Woodruff School of Mechanical Engineering

Faculty Candidate Seminar


Atomic Layer Deposition for Interfacial Engineering of Solar Energy Conversion Devices


Dr. Neil Dasgupta


University of California, Berkeley


Monday, April 8, 2013 at 11:00:00 AM


MRDC Building, Room 4211


Samuel Graham


Nanoscale materials offer several benefits for energy conversion and storage devices due to their ability to modify optical, electronic, and chemical properties. In particular, for any devices in which charge transfer occurs, control of surfaces and interfaces is critical in order to reduce efficiency losses and improve the kinetics of transport phenomena across the interface. Recently, the use of nanowires has been explored for photovoltaic and photoelectrochemical energy conversion due to favorable properties including enhanced light scattering and trapping, efficient separation and extraction of charge carriers, and large surface areas to drive electrochemical reactions. However, the ability to uniformly coat the surface of high-aspect-ratio structures with precise control of material thickness and composition remains challenging using traditional material deposition techniques. This leads to inefficient use of material and poor control of the interfacial properties. In this talk, I will present results on the development of atomically precise deposition of materials on nanowire surfaces using atomic layer deposition (ALD). Due to the self-limiting surface chemistry of this process, thin-films or nanoparticles can be deposited uniformly over high-aspect-ratio structures. The ability to modify a surface with atomic precision allows for the fabrication of quantum dot-nanowire hybrid structures with tunable optical and electronic properties, as well as supported catalyst structures with ultra-low material loading for solar-to-fuel conversion. This facilitates a dramatic reduction in raw material usage without the need for high temperature or high vacuum processing, enabling a new class of devices based on abundant, low-cost materials and processing techniques.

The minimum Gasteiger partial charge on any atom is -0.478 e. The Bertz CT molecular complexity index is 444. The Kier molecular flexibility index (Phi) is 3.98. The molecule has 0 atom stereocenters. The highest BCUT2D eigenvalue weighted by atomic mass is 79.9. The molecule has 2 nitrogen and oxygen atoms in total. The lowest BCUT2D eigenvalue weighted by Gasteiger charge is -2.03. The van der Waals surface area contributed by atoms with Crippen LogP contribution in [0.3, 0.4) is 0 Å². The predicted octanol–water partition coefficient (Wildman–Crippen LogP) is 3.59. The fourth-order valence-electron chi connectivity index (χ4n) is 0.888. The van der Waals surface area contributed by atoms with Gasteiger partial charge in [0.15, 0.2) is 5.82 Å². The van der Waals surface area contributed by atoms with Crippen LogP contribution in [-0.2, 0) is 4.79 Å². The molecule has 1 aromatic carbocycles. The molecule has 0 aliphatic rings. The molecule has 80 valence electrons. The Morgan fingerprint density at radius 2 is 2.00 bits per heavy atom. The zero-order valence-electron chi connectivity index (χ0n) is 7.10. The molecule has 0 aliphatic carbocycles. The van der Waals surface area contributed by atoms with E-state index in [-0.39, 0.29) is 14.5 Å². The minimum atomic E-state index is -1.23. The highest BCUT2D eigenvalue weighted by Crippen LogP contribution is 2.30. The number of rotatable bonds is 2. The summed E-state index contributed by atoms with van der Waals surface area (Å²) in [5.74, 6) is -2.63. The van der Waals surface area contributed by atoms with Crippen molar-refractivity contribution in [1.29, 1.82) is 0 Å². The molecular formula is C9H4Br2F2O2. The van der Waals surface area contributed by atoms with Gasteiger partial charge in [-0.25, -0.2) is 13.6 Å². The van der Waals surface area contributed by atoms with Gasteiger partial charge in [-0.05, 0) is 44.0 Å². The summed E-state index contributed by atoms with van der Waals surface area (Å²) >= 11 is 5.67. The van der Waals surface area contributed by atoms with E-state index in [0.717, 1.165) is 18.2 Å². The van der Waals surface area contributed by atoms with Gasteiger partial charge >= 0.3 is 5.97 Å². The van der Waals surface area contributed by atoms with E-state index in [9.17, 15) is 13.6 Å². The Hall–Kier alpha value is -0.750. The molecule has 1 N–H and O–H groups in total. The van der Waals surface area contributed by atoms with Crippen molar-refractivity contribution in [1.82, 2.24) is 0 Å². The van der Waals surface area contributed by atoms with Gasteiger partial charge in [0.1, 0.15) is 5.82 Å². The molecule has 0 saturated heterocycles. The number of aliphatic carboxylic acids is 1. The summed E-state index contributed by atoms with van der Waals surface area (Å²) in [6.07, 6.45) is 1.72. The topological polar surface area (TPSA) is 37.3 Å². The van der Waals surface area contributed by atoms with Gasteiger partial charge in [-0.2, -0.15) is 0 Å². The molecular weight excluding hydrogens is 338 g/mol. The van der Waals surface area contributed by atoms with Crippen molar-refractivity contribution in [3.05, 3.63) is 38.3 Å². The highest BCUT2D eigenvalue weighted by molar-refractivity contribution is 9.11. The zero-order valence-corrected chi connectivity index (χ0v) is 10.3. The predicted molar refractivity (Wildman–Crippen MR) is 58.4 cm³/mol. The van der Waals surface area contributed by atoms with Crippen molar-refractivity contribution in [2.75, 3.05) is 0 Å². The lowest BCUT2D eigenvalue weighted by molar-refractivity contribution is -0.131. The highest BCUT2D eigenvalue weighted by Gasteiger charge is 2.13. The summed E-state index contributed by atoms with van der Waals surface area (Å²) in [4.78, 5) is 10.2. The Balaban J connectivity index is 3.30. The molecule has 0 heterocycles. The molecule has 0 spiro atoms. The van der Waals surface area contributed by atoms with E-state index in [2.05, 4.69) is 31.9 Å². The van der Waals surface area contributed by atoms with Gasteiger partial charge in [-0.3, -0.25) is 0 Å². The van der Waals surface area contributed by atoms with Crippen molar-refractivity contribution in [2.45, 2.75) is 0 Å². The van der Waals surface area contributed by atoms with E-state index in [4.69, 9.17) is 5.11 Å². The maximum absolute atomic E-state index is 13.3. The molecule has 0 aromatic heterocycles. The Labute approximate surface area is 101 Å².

Neil P. Dasgupta is currently a SunShot Postdoctoral Fellow working in the research group of Prof. Peidong Yang in the Department of Chemistry at the University of California, Berkeley. He completed his Ph.D. in Mechanical Engineering with a minor in Materials Science and Engineering at Stanford University in 2011 under the supervision of Prof. Fritz B. Prinz. His Ph.D. research was in atomic layer deposition (ALD) of quantum confinement structures for efficient energy conversion. His postdoctoral work at Berkeley has focused on the application of ALD on semiconductor nanowire surfaces for photovoltaic and solar-to-fuel applications. He has also served as a course instructor for graduate engineering courses in fuel cells, solar cells and batteries at Stanford and UC Berkeley. He is the recipient of a U. S. Department of Energy Postdoctoral Research Award (SunShot Fellowship) and a Stanford Graduate Fellowship for his Ph.D. Research.


Refreshments will be served.